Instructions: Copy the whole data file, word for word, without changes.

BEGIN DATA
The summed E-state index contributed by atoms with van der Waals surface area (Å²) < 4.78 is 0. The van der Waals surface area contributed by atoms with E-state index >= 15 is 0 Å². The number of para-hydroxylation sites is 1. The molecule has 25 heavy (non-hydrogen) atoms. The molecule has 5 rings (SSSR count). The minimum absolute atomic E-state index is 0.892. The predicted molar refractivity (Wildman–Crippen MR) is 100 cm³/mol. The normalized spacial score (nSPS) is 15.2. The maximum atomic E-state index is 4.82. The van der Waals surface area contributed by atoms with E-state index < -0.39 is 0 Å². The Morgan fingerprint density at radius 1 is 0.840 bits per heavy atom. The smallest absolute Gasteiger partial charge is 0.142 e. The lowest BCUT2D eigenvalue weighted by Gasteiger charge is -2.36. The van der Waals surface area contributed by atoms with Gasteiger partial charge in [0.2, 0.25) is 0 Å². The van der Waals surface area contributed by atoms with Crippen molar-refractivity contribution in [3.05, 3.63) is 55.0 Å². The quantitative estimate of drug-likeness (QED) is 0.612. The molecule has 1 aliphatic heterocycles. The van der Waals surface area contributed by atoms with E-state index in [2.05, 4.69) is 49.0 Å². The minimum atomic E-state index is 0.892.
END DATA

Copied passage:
The summed E-state index contributed by atoms with van der Waals surface area (Å²) < 4.78 is 0. The van der Waals surface area contributed by atoms with E-state index >= 15 is 0 Å². The number of para-hydroxylation sites is 1. The molecule has 25 heavy (non-hydrogen) atoms. The molecule has 5 rings (SSSR count). The minimum absolute atomic E-state index is 0.892. The predicted molar refractivity (Wildman–Crippen MR) is 100 cm³/mol. The normalized spacial score (nSPS) is 15.2. The maximum atomic E-state index is 4.82. The van der Waals surface area contributed by atoms with E-state index < -0.39 is 0 Å². The Morgan fingerprint density at radius 1 is 0.840 bits per heavy atom. The smallest absolute Gasteiger partial charge is 0.142 e. The lowest BCUT2D eigenvalue weighted by Gasteiger charge is -2.36. The van der Waals surface area contributed by atoms with Gasteiger partial charge in [0.2, 0.25) is 0 Å². The van der Waals surface area contributed by atoms with Crippen molar-refractivity contribution in [3.05, 3.63) is 55.0 Å². The quantitative estimate of drug-likeness (QED) is 0.612. The molecule has 1 aliphatic heterocycles. The van der Waals surface area contributed by atoms with E-state index in [2.05, 4.69) is 49.0 Å². The minimum atomic E-state index is 0.892.